During a protest before work last Wednesday, Teamsters union members at the WaterSaver Faucet Co. in Chicago told a local CBS affiliate they filed a complaint with the NLRB over a company policy that penalizes workers for spending more than 30 minutes per week -- which breaks down to just six minutes a day -- for bathroom breaks. “This year, they installed a washroom monitoring system that basically keeps track of every minute you’re in the bathroom,” Teamsters Local 743 business agent Nick Kreitman told CBS Chicago. The union said as of June, WaterSaver had already "unfairly" disciplined 19 workers for "excessive use" of the bathroom. The company, which make faucets on a manufacturing line, reportedly installed a system that requires workers to swipe in and out of the bathroom earlier this year. But the union told Progress Illinois the disciplinary action for going over the bathroom time limit is recent -- and, perhaps not coincidentally, it came after tense labor contract negotiations during which members asked for paid sick days and health care benefits. WaterSaver owner Steven Kersten told the Chicago Tribune the workers' current contract allows for a 10-minute morning break, a 30-minute lunch and 15-minute afternoon break. Kersten, who admitted to CNN he doesn't have to swipe in to use the bathroom, said the company lost 120 hours of productivity in May due to unscheduled bathroom breaks. Kersten told CNN that as an incentive to employees, the company has a rewards system under which workers can earn a gift card of up to $20 each month -- $1 a day -- if they don't use the bathroom at all during work.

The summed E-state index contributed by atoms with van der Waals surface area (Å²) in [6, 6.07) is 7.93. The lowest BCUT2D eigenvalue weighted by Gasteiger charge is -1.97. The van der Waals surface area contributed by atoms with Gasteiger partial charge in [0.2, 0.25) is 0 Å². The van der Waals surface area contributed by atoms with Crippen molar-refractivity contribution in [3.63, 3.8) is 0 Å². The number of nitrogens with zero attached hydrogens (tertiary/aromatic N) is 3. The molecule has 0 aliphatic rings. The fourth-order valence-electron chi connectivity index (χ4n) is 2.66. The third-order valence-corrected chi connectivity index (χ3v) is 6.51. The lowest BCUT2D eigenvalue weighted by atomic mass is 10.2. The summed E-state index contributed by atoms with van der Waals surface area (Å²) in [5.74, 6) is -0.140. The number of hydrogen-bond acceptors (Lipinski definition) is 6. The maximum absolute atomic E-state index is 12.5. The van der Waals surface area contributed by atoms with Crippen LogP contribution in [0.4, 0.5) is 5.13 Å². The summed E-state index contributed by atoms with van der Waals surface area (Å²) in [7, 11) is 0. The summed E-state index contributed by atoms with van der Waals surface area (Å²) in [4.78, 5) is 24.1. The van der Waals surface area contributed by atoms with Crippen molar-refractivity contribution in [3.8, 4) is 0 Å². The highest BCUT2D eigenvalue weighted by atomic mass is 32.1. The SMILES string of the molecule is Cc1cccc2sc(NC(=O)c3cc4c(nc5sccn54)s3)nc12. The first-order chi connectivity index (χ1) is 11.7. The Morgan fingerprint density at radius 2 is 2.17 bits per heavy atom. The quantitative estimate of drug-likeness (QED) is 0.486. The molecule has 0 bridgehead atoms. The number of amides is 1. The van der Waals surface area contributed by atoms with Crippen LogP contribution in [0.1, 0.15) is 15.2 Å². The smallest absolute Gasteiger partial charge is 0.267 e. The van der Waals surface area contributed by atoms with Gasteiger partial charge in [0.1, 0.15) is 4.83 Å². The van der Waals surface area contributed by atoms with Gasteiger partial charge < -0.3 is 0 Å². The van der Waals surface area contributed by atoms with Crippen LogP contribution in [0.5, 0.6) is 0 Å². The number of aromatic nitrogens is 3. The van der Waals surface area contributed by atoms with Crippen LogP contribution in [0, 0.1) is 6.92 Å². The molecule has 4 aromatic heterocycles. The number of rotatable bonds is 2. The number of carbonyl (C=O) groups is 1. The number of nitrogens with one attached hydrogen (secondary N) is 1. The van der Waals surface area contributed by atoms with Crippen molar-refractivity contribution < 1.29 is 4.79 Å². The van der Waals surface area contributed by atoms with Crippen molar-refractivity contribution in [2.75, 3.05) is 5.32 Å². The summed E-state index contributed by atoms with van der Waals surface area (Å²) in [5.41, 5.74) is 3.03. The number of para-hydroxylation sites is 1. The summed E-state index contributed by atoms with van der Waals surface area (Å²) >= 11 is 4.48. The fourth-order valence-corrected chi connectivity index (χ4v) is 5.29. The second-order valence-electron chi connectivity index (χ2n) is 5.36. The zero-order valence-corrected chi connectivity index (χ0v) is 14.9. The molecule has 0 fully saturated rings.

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Opening Bell: 04.03.13